Coeducation pioneers reminisce
Mary Kate Malone | Thursday, March 17, 2005
A Notre Dame legend, a soft-spoken nun and a female alumna gathered in LaFortune Wednesday night to reminisce about a special time nearly 35 years ago, when the University first opened its doors to women.
About 25 students, most of them women, attended the panel discussion, which was sponsored by Pangborn Hall and the history department. It featured University President Emeritus Father Theodore Hesburgh, Sister Jean Lenz and 1976 graduate Jill Donnelly.
Having been an all-male institution for 135 years, Notre Dame’s transition to a co-ed institution was lengthy and not without opposition, Hesburgh said. Hesburgh spearheaded the plan during his tenure and originally believed a merger between Saint Mary’s and Notre Dame was the best way to bring women to the campus.
“I got together with the nuns at Saint Mary’s, and we agreed in principle that we would merge,” Hes-burgh said. “But as conversations went on, as soon as we would get close to closing the deal, the nuns said they needed more money, more buildings or that they didn’t want to lose their name.”
After a year of weekly conversations that showed little progress, Hesburgh gave up, and Saint Mary’s was left on its own. A few years later, Notre Dame admitted its first class of women.
They were welcomed as academic equals, and perhaps they were just what the University needed to tame the men of Notre Dame, Hesburgh said.
“I had started to notice that the longer I was at Notre Dame, the more brutish the men were becoming,” he said. “Without women, men degenerate into something less than human. That’s why God put women here, because he didn’t want the world to be a zoo.”
Since the fall of 1972, when only a few hundred females were enrolled, thousands of women have been handed their Notre Dame diplomas and have left lasting legacies behind them.
Sister Jean Lenz, the first female rector of Farley Hall, spoke proudly of the first women she watched over – a group that contained future judges, doctors and lawyers.
“I always felt I was with a special group of young women,” Lenz said. “I can count 22 doctors in the 10 years I was rectress. And many of those women married and had children.”
Although the first women that walked the quads of Notre Dame were clearly in the minority, Donnelly said this was not necessarily a drawback.
“In some of my classes, I was the only woman,” Donnelly said. “The male students valued my perspective on discussions, as did my professors. The men were respectful and tried to impress every woman on campus.”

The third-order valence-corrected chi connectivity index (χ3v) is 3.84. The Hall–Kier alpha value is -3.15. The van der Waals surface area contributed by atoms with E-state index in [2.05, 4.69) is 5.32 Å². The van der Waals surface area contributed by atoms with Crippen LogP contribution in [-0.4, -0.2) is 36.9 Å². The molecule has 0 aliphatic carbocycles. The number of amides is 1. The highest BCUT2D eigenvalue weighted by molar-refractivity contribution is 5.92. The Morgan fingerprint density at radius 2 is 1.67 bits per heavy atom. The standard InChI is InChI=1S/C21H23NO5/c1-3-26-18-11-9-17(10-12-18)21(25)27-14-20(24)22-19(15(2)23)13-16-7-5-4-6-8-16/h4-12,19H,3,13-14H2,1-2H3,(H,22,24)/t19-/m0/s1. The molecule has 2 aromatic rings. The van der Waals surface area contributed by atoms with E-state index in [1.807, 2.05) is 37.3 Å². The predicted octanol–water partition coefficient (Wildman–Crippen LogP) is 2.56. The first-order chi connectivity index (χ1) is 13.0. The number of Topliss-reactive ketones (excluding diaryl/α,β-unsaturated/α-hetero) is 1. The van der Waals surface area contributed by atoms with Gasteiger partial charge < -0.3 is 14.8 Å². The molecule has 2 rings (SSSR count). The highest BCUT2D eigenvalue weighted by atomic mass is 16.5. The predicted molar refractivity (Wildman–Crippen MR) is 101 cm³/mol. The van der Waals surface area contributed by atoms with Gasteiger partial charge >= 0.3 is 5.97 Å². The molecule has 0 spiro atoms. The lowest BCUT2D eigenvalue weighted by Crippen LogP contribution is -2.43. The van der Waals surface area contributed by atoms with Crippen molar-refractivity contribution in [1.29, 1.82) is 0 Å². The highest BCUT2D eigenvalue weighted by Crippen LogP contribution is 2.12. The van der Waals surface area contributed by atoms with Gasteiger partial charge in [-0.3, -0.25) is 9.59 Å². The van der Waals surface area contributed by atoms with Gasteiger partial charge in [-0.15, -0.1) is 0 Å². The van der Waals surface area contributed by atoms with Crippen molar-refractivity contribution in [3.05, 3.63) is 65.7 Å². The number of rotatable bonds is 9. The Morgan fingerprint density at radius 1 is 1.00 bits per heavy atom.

Still, all three panel members agreed the transition was sometimes met with opposition – from professors, students and alumni alike – who believed the presence of women at Notre Dame was not necessary.
“In my economics class, I had gotten an A on every exam, but my midterm grade was a B-,” Donnelly said. “The professor said it was because I had poor attendance, but I always sat in the front row and had never missed a class. He refused to change the grade.”
Despite the fact that Donnelly’s stubborn professor cost her an A, Donnelly and her female coeds were some of the best and the brightest in the nation. Small female quotas made admissions highly competitive in the early years and created classes filled with bright women.
“In the beginning women were superior to the men. They took the cream of the crop across the [United States],” Lenz said. “The women had the brains [and] the men were more average.”
As the years have passed, women have comfortably blended into the Notre Dame culture. But Hesburgh believes women need to continue pursuing more leadership positions, both on campus and in the business world.
“We need a few more Joan Krocs [2003 donor of $70 million],” he said. “Eighty percent of our alumni support comes from men.”
The conversation progressed into the topic of single sex dorms and parietals, a philosophy firmly advocated by Hesburgh but often opposed by students.
“I just think that come 12 o’clock, you ought to have some time for yourself to make friends you’ll have for the rest of your lives,” Hesburgh said.
As the discussion concluded, firm conviction resonated from Hesburgh’s voice as he praised the University for its inclusion of women.
“The student body is much better today than before co-education, and the reason is because half the students are women,” he said. “It’s a simple fact.”
Inscribed on a rock at the Grotto are words of thanksgiving from the first women admitted to Notre Dame: “We are and forever will be grateful daughters of our Notre Dame du Lac.”
And that inscription lays beneath a statue of the Virgin Mary, the namesake of the institution – a woman herself.